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Fear is crippling. Fear of the future can convince us that there is no way out and nothing is ever going to get better. Fear is blinding; it can make us miss the warning signs flashing right in front of our eyes. It can also make you miss those brilliant flashes of color, when the world isn’t so gray. But, if you think about it, being afraid isn’t such a bad thing. Because fear is a reminder that you still have something to lose. Something worth holding onto.
Our economic order is tightly woven around the exploitation of animals, and while it may seem easy to dismiss concern about animals as the soft-headed mental masturbation of people who really don’t understand oppression and the depths of actual human misery, I hope to get you to think differently about suffering and pain, to convince you that animals matter, and to argue that anyone serious about ending domination and hierarchy needs to think critically about bringing animals into consideration.
If my interlocutor desires to convince me that Jupiter has inhabitants, and that his description of them is accurate, it is for him to bring forward evidence in support of his contention. The burden of proof evidently lies on him; it is not for me to prove that no such beings exist before my non-belief is justified, but for him to prove that they do exist before my belief can be fairly claimed. Similarly, it is for the affirmer of God’s existence to bring evidence in support of his affirmation; the burden of proof lies on him.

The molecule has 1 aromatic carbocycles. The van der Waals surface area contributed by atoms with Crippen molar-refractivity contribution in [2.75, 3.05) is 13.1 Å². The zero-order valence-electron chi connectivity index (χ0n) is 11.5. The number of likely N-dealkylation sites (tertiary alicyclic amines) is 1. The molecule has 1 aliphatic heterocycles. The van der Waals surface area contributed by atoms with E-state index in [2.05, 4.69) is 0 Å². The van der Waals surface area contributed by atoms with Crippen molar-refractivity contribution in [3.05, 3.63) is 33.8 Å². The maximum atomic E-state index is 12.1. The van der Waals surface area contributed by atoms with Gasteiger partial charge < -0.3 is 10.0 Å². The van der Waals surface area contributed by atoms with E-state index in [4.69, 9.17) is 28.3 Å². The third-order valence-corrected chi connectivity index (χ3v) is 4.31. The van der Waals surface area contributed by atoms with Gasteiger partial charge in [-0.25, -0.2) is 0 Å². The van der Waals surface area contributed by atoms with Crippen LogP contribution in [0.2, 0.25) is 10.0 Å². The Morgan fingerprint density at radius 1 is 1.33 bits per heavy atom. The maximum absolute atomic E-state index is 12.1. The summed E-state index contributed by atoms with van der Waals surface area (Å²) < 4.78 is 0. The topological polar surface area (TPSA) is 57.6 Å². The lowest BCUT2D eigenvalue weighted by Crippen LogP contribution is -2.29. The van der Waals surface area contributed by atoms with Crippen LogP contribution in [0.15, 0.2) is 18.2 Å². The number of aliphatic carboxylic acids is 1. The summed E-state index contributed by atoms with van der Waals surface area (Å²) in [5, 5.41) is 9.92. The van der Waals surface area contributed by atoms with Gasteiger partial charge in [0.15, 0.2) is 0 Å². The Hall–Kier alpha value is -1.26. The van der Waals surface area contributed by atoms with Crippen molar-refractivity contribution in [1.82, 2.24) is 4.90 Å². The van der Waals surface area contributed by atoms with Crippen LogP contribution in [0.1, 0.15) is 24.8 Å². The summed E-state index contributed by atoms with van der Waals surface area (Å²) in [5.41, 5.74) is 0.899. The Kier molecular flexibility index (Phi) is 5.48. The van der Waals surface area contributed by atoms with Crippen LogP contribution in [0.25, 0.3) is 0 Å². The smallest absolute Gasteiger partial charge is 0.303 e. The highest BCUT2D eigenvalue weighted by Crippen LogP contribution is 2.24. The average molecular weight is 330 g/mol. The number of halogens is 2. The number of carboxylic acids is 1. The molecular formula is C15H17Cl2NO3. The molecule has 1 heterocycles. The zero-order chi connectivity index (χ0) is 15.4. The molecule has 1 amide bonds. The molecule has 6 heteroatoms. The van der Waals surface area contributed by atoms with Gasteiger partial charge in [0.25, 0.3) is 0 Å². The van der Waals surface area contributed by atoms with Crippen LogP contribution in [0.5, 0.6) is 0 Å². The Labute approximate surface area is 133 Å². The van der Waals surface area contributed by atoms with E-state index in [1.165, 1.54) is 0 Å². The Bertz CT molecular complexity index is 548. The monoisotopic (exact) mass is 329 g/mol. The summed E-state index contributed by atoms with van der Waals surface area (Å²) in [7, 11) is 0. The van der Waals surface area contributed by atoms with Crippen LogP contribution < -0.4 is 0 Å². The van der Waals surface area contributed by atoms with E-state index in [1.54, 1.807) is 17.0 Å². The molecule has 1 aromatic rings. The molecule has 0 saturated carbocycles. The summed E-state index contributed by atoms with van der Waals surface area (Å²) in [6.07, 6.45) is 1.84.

I have always insisted on the need for local self-government for Russia, but I never opposed this model to Western democracy. On the contrary, I have tried to convince my fellow citizens by citing the examples of highly effective local self-government systems in Switzerland and New England, both of which I saw first-hand.
The arc of history is longer than human vision. It bends. We abolished slavery, we granted universal suffrage. We have done hard things before. And every time it took a terrible fight between people who could not imagine changing the rules, and those who said, ‘We already did. We have made the world new.’ The hardest part will be to convince yourself of the possibilities, and hang on.
A work of art contains its verification in itself: artificial, strained concepts do not withstand the test of being turned into images; they fall to pieces, turn out to be sickly and pale, convince no one. Works which draw on truth and present it to us in live and concentrated form grip us, compellingly involve us, and no one ever, not even ages hence, will come forth to refute them.
You might prove doctrine from the Bible till doomsday, and it would merely convince a people, but would not convert them. You might read the Bible from Genesis to Revelations, and prove every iota that you advance, and that alone would have no converting influence upon the people. Nothing short of a testimony by the power of the Holy Ghost would bring light and knowledge to them — bring them in their hearts to repentance. Nothing short of that would ever do.